Microsoft Corp. said Tuesday that it will significantly ramp up the availability of its Xbox 360 video-game consoles, following production problems that have made the popular game systems difficult to find on store shelves.
Beginning this week, the Redmond software maker said it would distribute two to three times as many Xbox 360 consoles to retailers each week than it did before. (MSNBC.com is a Microsoft - NBC joint venture.)
The uptick comes as the company has added a third manufacturer, Celestica Inc., and brought component supplies up to full production levels.
In late January, Microsoft conceded that it suffered some production woes after the game system's late November launch, forcing the company to reduce slightly its original sales forecast for the first 90 days after the console's launch.
But the company has maintained that it is still on track to ship between 4.5 million and 5.5 million of the consoles by June 30, when its fiscal year ends.
The Xbox 360, the second version of Microsoft's video-game player, became a holiday must-have item, frustrating consumers who weren't able to get one.
However, the shortage became a boon to some entrepreneurs, who were able to hawk their systems on Web sites such as eBay Inc. for hundreds of dollars more than the original retail price.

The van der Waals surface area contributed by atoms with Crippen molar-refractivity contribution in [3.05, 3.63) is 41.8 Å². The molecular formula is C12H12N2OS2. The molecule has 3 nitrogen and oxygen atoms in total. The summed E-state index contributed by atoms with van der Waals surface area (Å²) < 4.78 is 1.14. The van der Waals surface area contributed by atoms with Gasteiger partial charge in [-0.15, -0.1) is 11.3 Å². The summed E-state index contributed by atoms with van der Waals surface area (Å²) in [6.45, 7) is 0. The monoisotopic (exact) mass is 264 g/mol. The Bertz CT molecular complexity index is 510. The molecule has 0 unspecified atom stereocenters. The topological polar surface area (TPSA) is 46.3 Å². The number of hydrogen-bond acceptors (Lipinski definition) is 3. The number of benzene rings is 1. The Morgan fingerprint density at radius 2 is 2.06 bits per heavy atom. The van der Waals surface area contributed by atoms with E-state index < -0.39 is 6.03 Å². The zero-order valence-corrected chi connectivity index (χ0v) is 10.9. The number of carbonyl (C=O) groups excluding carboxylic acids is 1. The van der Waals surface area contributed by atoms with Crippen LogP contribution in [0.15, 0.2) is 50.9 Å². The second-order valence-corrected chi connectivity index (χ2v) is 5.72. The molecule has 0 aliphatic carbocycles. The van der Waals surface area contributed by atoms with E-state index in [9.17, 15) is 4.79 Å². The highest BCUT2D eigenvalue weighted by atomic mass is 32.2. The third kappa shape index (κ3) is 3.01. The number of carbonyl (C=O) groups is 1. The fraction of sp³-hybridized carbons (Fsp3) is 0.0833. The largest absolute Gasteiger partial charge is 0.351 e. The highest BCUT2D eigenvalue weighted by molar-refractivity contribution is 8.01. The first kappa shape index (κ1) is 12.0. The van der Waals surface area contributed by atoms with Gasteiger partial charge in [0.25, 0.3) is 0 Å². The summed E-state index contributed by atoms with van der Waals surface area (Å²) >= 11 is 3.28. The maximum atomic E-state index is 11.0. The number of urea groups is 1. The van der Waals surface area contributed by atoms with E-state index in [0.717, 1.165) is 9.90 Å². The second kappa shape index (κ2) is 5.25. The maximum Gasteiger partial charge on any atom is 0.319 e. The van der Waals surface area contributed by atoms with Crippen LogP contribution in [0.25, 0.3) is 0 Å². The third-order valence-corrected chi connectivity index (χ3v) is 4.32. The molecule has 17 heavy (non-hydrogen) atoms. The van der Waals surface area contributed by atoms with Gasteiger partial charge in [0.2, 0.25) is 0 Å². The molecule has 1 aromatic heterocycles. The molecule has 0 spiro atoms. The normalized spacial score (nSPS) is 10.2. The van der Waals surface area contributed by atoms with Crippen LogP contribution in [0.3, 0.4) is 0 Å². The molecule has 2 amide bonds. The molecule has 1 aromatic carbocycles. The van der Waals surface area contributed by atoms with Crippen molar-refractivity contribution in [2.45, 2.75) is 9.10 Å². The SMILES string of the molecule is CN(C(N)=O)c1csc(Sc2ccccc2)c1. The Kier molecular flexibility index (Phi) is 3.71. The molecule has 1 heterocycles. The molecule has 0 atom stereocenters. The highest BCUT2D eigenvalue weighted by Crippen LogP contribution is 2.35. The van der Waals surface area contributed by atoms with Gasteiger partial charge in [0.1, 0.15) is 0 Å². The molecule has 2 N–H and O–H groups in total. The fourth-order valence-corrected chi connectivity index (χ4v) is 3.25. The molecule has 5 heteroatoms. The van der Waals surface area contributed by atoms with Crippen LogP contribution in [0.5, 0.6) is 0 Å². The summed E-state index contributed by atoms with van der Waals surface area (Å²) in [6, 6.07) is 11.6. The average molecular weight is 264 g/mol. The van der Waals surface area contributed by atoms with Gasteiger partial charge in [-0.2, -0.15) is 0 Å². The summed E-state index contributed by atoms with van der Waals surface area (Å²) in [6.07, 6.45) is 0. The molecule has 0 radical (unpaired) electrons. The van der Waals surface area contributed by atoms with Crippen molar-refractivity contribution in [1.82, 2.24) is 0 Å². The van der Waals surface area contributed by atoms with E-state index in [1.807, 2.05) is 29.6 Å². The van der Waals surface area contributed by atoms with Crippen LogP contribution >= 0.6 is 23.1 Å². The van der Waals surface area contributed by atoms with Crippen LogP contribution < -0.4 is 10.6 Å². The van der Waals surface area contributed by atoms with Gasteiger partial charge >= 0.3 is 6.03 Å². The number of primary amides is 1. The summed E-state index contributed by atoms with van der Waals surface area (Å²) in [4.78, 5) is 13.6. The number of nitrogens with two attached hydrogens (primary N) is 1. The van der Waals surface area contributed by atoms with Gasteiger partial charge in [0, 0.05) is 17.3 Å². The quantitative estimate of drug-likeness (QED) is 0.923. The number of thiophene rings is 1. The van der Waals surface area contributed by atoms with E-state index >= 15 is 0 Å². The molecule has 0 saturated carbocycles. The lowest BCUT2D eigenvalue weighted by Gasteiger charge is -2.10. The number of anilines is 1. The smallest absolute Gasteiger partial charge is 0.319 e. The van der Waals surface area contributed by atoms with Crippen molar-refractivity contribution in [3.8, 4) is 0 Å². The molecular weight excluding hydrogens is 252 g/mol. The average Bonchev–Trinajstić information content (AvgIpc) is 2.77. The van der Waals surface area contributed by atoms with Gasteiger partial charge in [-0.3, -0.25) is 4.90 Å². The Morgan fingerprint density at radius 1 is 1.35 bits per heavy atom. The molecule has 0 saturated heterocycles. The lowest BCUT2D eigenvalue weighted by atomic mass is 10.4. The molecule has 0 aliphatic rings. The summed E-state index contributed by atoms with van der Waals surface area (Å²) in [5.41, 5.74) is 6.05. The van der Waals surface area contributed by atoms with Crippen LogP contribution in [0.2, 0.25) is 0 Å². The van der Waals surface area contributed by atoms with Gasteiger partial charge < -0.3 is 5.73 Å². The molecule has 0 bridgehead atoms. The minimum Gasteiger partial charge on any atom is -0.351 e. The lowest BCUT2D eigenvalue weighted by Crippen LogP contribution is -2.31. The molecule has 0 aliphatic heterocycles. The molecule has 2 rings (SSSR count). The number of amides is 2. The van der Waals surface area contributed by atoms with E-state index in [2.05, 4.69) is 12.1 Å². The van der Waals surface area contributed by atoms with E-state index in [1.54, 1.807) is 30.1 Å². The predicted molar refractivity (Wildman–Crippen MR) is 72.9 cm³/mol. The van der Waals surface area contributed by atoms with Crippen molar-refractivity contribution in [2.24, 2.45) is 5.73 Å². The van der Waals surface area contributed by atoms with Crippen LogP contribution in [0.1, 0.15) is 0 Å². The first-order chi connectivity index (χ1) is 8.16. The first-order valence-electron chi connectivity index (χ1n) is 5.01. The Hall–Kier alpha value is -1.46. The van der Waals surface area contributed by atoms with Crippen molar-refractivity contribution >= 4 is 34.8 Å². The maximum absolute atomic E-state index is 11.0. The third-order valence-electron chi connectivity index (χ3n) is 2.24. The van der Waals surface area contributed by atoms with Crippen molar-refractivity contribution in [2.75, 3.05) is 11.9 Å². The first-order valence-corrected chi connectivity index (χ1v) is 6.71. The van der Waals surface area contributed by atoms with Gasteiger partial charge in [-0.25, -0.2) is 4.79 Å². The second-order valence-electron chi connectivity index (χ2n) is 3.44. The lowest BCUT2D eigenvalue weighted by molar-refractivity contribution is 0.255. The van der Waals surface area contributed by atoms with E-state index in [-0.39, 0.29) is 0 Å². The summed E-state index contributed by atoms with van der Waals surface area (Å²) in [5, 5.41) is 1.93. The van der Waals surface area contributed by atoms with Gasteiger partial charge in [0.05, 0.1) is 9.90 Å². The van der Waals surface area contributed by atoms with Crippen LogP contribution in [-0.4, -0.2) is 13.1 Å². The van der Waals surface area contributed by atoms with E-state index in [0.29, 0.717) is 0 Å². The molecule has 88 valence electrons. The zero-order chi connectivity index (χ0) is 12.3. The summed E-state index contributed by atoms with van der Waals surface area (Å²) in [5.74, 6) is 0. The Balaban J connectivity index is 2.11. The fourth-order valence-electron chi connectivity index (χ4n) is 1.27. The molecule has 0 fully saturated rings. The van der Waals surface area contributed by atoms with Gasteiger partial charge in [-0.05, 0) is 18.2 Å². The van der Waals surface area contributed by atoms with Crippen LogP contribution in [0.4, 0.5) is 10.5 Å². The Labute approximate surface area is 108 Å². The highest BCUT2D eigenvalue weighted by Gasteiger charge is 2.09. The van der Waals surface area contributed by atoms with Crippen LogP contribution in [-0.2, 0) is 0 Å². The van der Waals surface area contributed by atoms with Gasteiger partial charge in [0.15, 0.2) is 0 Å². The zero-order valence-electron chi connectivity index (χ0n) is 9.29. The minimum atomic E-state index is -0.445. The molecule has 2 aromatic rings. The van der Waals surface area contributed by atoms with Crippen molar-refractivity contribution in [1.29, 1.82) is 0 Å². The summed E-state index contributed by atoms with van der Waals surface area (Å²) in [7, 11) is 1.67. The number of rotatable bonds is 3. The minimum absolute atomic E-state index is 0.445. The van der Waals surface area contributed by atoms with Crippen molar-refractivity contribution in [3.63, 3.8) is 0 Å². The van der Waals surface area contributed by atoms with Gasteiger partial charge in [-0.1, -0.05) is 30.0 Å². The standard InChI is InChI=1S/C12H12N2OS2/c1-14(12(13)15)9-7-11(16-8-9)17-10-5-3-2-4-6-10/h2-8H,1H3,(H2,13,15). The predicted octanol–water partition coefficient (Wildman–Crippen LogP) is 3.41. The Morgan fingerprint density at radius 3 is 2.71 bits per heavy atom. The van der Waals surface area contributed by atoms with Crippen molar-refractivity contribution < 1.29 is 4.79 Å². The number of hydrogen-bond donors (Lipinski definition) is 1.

Despite the frustrations associated with the shortage, Microsoft's early entry into the market could give it an advantage in its rivalry with market-leader Sony Corp., maker of the popular PlayStation. Sony said last week that its much-anticipated PlayStation 3 would now come out in November instead of this spring as previously thought.
Nintendo Co., maker of Game Boy machines, also is set to release its next-generation Revolution console later this year.
Microsoft said Tuesday that it plans to have 50 Xbox 360 games available through retailers by June and another 30 available via Xbox Live Arcade, part of the company's online gameplay service. The company currently has 26 games available through U.S. retailers and 19 through Xbox Live Arcade.
Currently, Microsoft loses money on each Xbox 360 it sells. The company wants to eventually break even on the hardware while making money on other things, such as the Xbox Live service.